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A Positive Theory of Social Entrepreneurship

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  • Filipe Santos

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    Abstract

    I propose a theory aimed at advancing scholarly research in social entrepreneurship. By highlighting the key trade-off between value creation and value capture and explaining when situations of simultaneous market and government failure may arise, I suggest that social entrepreneurship is the pursuit of sustainable solutions to neglected problems with positive externalities. I further discuss the situations in which problems with externalities are likely to be neglected and derive the central goal and logic of action of social entrepreneurs, in contrast to commercial entrepreneurs. Overall, this article provides a conceptual framework that allows understanding the growing phenomena of social entrepreneurship and its role in the functioning of modern society. Copyright Springer Science+Business Media B.V. 2012

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    File URL: http://hdl.handle.net/10.1007/s10551-012-1413-4
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    Bibliographic Info

    Article provided by Springer in its journal Journal of Business Ethics.

    Volume (Year): 111 (2012)
    Issue (Month): 3 (December)
    Pages: 335-351

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    Handle: RePEc:kap:jbuset:v:111:y:2012:i:3:p:335-351

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    Web page: http://www.springerlink.com/link.asp?id=100281

    Related research

    Keywords: Social entrepreneurship; Theory development; Market failure; Capitalism; Externalities; Empowerment; Sustainable solutions;

    References

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    1. Mair, Johanna & Martí, Ignasi, 2006. "Social entrepreneurship research: A source of explanation, prediction, and delight," Journal of World Business, Elsevier, vol. 41(1), pages 36-44, February.
    2. Mariarosa Scarlata & Luisa Alemany, 2010. "Deal Structuring in Philanthropic Venture Capital Investments: Financing Instrument, Valuation and Covenants," Journal of Business Ethics, Springer, vol. 95(2), pages 121-145, September.
    3. Hector O. Rocha & Sumantra Ghoshal, 2006. "Beyond Self-Interest Revisited," Journal of Management Studies, Wiley Blackwell, vol. 43(3), pages 585-619, 05.
    4. Zahra, Shaker A. & Gedajlovic, Eric & Neubaum, Donald O. & Shulman, Joel M., 2009. "A typology of social entrepreneurs: Motives, search processes and ethical challenges," Journal of Business Venturing, Elsevier, vol. 24(5), pages 519-532, September.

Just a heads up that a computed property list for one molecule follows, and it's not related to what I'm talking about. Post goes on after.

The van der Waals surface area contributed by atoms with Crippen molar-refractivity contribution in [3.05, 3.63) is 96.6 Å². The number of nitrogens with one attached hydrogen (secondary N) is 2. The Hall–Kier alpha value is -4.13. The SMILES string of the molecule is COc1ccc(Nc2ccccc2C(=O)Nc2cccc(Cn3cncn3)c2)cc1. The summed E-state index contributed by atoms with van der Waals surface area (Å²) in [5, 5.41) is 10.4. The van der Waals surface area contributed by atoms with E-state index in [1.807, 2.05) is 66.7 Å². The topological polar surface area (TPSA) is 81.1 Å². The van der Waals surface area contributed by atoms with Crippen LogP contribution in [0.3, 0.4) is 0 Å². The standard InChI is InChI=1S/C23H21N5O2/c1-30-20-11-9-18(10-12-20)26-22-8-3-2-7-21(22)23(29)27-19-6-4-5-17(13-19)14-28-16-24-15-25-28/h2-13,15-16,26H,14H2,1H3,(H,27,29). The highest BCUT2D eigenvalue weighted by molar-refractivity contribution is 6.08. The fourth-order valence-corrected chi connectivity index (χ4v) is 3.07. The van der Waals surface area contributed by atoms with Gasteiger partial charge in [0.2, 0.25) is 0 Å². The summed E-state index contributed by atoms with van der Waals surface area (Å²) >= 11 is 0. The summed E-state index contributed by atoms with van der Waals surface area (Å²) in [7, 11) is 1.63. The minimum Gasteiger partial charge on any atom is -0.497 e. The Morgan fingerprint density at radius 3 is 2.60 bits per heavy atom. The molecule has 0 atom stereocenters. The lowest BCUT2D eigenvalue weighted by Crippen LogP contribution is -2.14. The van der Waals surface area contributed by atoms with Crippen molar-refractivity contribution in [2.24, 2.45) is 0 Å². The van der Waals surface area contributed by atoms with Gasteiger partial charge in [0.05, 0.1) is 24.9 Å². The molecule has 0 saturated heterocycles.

5. Nicola Pless, 2007. "Understanding Responsible Leadership: Role Identity and Motivational Drivers," Journal of Business Ethics, Springer, vol. 74(4), pages 437-456, September.
    6. Seelos, Christian & Mair, Johanna, 2005. "Social entrepreneurship: Creating new business models to serve the poor," Business Horizons, Elsevier, vol. 48(3), pages 241-246.
    7. Mukesh Sud & Craig VanSandt & Amanda Baugous, 2009. "Social Entrepreneurship: The Role of Institutions," Journal of Business Ethics, Springer, vol. 85(1), pages 201-216, February.
    8. Gerard P. Hodgkinson, 1997. "Cognitive Inertia in a Turbulent Market: the Case of UK Residential Estate Agents," Journal of Management Studies, Wiley Blackwell, vol. 34(6), pages 921-945, November.
    9. Alvarez, Sharon A. & Barney, Jay B., 2004. "Organizing rent generation and appropriation: toward a theory of the entrepreneurial firm," Journal of Business Venturing, Elsevier, vol. 19(5), pages 621-635, September.
    10. Craig VanSandt & Mukesh Sud & Christopher Marmé, 2009. "Enabling the Original Intent: Catalysts for Social Entrepreneurship," Journal of Business Ethics, Springer, vol. 90(3), pages 419-428, December.
    11. Certo, S. Trevis & Miller, Toyah, 2008. "Social entrepreneurship: Key issues and concepts," Business Horizons, Elsevier, vol. 51(4), pages 267-271.
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    Cited by:
    1. Tobias, Jutta M. & Mair, Johanna & Barbosa-Leiker, Celestina, 2013. "Toward a theory of transformative entrepreneuring: Poverty reduction and conflict resolution in Rwanda's entrepreneurial coffee sector," Journal of Business Venturing, Elsevier, vol. 28(6), pages 728-742.

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